Contempt is dangerous because it not only attacks a person's character, but it assumes a position of superiority over them.
When we communicate this way, we might treat others with disrespect, mock them with sarcasm, ridicule them, or use dismissive body language such as eye-rolling or scoffing.
If you notice any of these phrases coming from you or your partner, your relationship is in trouble:
1. "You don't deserve me."
Language that reflects contempt communicates to your partner that you believe they are less-than you, which can damage their self-esteem.
For example: "You're lucky that I even put up with you."
What to say instead: "I'm struggling to see us as partners right now," or "I'm viewing you as less valuable than me, and I need to work on it." State how you feel in a calm and honest way.
2. "Stop asking if I'm okay. Everything is fine." (When it isn't.)
What to say instead: "I'm really upset, but I'm not ready to talk about it yet." Instead of ignoring your problems, take some time to face and reflect on them.
3. "You're pathetic."
Name-calling simplifies a person into one negative attribute instead of appreciating the complexity of who they are: an individual with a host of characteristics, some of which we may not like.
What to say instead: "I don't like how you handled that situation." Express what they did that you didn't like, and why it bothered you.
4. "I hate you."
Language that reflects how you feel in a heated, emotional moment but isn't representative of how you feel in the big-picture is damaging.
It overgeneralizes momentary feelings and creates insecurity even in the good moments. Your partner may think: "Do they really love me right now if they said 'I hate you' last week?"
What to say instead: "It's hard for me to be around you right now." Take a minute to calm down before you say something untrue, even if it feels true in the moment.
5. "You're a bad parent."
Partners know each other's insecurities. Language that exploits these vulnerabilities isn't just hurtful — it undermines trust by taking someone's weakness and using it to make yourself look like the better person.
If you are struggling to discipline your child, for example, your partner might say: "You spoil him too much, and it's because your mother spoiled you, too."
What to say instead: "I think this situation is triggering issues from your past. How can we work through them together?" Respectfully acknowledge areas of sensitivity and communicate in a way that doesn't feel like an attack on their character.
6. "You're being crazy."
Language that manipulates or twists reality with the intent of making your partner doubt themselves is called "gaslighting," and it undermines their perception of reality.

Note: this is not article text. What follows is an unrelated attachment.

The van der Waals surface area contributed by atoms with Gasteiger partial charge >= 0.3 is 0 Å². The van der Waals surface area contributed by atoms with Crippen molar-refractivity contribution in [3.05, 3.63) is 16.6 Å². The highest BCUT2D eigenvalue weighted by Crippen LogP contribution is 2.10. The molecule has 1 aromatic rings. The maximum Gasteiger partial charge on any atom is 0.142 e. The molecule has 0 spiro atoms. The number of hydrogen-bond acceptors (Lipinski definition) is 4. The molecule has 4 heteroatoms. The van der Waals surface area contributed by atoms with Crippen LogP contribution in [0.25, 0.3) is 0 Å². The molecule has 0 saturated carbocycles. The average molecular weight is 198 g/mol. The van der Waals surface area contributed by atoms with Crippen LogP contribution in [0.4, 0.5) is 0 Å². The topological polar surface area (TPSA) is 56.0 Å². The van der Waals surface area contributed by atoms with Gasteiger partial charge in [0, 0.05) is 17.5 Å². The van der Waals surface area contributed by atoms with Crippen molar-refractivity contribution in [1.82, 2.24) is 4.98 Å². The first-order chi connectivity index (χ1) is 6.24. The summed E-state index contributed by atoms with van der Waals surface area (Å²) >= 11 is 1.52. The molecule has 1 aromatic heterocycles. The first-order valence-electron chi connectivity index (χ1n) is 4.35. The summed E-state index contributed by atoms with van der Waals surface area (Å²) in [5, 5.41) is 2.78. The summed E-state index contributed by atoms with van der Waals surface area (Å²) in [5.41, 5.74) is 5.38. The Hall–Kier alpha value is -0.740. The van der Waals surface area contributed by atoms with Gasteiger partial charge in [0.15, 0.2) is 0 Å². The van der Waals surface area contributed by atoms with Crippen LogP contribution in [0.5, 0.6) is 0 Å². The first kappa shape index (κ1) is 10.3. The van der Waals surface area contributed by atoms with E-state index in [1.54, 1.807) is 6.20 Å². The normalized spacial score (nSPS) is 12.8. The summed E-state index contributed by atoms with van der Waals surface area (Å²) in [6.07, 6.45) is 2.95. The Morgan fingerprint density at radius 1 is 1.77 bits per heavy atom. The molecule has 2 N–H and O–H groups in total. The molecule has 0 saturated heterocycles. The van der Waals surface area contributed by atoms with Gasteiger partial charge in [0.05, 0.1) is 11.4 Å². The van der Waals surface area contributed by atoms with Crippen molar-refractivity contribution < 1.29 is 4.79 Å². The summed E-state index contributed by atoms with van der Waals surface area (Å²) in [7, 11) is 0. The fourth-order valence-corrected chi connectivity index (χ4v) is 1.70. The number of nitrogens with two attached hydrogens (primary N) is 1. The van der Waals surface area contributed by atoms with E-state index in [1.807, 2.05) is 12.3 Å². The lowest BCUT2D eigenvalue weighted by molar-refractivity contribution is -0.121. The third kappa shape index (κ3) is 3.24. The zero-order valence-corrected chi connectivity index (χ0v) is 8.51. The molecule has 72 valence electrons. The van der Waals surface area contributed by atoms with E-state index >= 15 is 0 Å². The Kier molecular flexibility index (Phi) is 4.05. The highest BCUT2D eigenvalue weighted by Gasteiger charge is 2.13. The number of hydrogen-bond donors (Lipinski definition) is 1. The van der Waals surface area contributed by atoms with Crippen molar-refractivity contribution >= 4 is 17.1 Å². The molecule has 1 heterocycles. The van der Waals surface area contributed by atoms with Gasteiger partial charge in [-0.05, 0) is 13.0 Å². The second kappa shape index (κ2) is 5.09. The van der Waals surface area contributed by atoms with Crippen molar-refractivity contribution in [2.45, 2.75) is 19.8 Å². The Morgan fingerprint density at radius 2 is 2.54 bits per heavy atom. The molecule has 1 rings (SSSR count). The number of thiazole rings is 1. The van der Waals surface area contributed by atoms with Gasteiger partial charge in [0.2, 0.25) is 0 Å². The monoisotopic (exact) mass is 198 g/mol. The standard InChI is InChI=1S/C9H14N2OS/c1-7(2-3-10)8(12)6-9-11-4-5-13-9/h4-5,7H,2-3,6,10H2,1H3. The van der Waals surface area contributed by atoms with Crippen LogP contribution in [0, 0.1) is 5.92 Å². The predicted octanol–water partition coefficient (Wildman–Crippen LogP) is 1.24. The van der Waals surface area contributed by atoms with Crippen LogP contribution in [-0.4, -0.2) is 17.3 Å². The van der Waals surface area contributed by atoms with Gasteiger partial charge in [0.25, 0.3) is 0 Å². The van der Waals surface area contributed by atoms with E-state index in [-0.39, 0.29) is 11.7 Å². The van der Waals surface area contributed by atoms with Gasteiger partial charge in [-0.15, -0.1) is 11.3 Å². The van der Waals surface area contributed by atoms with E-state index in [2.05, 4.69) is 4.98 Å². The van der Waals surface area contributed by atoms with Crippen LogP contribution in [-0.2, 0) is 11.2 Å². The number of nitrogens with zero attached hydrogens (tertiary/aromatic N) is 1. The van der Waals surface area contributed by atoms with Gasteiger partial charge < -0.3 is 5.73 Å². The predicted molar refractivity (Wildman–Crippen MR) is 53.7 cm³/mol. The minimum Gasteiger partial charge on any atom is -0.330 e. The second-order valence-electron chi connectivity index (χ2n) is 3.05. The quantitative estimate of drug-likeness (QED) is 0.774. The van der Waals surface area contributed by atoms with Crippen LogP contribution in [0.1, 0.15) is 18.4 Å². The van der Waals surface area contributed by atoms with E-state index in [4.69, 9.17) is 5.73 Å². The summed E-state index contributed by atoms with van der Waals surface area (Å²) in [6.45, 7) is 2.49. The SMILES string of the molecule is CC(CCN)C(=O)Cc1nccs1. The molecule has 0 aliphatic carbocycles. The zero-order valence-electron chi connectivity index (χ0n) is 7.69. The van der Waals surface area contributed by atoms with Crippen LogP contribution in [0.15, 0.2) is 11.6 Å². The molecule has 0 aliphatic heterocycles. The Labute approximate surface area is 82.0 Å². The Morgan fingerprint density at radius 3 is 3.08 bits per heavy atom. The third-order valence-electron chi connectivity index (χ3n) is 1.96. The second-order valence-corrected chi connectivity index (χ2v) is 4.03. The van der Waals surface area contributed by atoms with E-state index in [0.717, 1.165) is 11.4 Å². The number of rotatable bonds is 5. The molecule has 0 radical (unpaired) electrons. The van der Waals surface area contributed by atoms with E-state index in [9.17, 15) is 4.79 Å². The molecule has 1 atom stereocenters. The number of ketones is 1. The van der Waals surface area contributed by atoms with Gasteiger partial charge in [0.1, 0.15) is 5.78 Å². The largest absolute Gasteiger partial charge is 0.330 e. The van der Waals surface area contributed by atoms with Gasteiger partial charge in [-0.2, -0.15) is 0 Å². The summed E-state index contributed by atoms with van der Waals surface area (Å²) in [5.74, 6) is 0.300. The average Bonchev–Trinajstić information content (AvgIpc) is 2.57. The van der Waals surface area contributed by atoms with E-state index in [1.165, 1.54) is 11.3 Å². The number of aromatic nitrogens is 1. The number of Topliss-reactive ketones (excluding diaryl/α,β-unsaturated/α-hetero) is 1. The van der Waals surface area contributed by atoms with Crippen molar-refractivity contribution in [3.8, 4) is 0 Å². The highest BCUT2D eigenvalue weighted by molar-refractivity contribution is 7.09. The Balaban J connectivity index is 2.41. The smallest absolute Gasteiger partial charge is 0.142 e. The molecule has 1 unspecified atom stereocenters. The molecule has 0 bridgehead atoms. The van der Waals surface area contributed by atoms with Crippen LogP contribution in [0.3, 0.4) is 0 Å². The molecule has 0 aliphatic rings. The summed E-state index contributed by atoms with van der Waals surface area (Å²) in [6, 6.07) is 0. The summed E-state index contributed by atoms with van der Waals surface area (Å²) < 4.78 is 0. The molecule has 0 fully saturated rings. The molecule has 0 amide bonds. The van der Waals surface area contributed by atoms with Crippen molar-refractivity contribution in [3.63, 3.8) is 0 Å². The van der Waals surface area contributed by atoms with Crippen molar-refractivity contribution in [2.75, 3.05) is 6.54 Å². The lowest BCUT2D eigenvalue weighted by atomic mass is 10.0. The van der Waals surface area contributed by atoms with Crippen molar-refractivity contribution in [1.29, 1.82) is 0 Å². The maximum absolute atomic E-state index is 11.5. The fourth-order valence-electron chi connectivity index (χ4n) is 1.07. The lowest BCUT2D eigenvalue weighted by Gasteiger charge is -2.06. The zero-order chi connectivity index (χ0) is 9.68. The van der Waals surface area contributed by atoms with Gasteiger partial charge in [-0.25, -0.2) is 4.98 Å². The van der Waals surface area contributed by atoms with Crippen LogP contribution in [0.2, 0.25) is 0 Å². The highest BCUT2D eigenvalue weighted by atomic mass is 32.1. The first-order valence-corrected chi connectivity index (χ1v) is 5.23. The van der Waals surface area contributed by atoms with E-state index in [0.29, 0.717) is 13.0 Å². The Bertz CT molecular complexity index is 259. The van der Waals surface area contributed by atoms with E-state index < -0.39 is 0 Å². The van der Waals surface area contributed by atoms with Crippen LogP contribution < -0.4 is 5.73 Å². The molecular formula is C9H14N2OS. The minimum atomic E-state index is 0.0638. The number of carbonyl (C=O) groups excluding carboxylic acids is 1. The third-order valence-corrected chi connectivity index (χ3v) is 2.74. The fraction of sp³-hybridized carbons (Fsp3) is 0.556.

For example, in a defensive moment, you might say, "You're delirious. That problem is all in your head."
What to say instead: "I think your response to this situation is making it worse." Express what you don't like about your partner's actions in a constructive way, rather than try to manipulate them into behaving the way you want.
7. "You're so needy."
When you use language that says your partner is annoying, smothering, or generally bothering you, it suggests that their needs don't matter.
What to say instead: "I hear that you want my attention, but I'm feeling suffocated and need some space."
8. "I'm over this."
Language that threatens the end of your relationship — like "I'm leaving," "I'm done," or "I want to break up" — creates instability and insecurity.
Your partner may struggle to trust you if you feel like a flight risk, which limits intimacy.
What to say instead: "I'm really upset right now and need to take a moment," or "We need to have a serious conversation about our relationship." In general, you only want to threaten to leave when you mean it and have the intention to follow through.
Communicating is a skill that requires practice and deliberate effort. Here are three things people in healthy relationships do:
- Use "I" statements: Speak from your experience. Instead of focusing on your partner and pointing out their faults or flaws, talk about your feelings, perceptions and observations.
- Say "thank you": Communicate things you like and appreciate about your partner as often as possible — it goes a long way to feeling connected.
- Take responsibility: Apologize for your role in relationship dysfunction and strive to be your best self.
Dr. Cortney S. Warren, PhD, is a board-certified psychologist and author of "Letting Go of Your Ex." She specializes in marriages, love addiction and breakups, and received her clinical training at Harvard Medical School. She has written almost 50 peer-reviewed journal articles and delivered more than 75 presentations on the psychology of relationships. Follow her on Twitter @DrCortneyWarren.